For a true taste of Italy, roam the expansive three floors of La Centrale located inside the bustling Brickell City Centre. There are several Italian-inspired restaurants, bars and markets for grabbing the ingredients to make your own Italian meal, a wine shop and even a cooking studio. Where you venture first will depend on how much time you have — and how hungry you are. On the first level, you’ll find six grab-and-go counters with everything from a $2 espresso to gourmet sandwiches, meats and cheeses and freshly-made cannoli. Don’t miss the casual Pizza E Pasta restaurant for homemade pastas like bolognese topped with pecorino, or the authentic tricolore pizza with a to-die-for ricotta-stuffed crust. Move to the second floor, which feels like a piazza in Italy, for three sit-down restaurants and its centerpiece, Aperitivo Bar, perfect for sipping a classic Negroni. Be adventurous with the vegan carbonara or chickpea gnocchi at the plant-based restaurant Stagionale; indulge in the grilled branzino imported from the coastal town of Orbetello at seafood-driven Pesce; and end at Venchi for gelato. Vino lovers will find heaven on the third floor with a Tuscan-inspired wine bar and a huge wine shop.

Miami Design District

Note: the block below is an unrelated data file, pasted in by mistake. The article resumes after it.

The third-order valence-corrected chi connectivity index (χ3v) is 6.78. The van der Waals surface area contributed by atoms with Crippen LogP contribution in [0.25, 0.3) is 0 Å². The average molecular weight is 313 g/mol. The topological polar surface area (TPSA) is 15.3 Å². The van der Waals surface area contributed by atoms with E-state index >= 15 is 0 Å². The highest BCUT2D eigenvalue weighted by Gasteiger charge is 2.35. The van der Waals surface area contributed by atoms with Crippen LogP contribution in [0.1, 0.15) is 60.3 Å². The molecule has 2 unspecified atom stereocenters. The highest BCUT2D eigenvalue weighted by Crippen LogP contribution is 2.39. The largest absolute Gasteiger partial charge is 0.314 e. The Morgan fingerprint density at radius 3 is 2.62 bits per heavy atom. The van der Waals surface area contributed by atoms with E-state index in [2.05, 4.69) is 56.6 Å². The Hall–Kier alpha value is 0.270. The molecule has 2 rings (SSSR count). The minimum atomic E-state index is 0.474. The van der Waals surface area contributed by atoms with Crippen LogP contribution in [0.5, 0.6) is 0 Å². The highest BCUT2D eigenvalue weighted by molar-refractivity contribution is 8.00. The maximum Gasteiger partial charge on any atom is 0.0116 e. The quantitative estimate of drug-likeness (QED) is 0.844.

Tucked away on the second floor of Palm Court, St. Roch Market is the second location of the buzzy Southern food hall from New Orleans and offers 11 unique food options from some of Miami’s most talented chefs. Locals line up at this place for lunch and on weekends hungry groups pack tables to share a variety of food from each kiosk. For a taste of the South, stop by Coop to nosh on made-from-scratch buttermilk biscuits with candy bacon butter and a 25-hour brined fried chicken sandwich. Another crowd favorite is Itamae, a mash-up of Peruvian and Japanese cuisine focusing on inventive rolls, ceviche and bowls. At Jaffa, sample deconstructed baba ganoush, turmeric roasted cauliflower, falafel and other Israeli staples; and an Italian couple who hail from Milan will “wow” you with their homemade pastas at Dal Plin. Don’t walk out without trying the colorful sprinkled cake from Chef Chloe and the Vegan Café — you’ll need the sugar for all the power shopping within the Design District.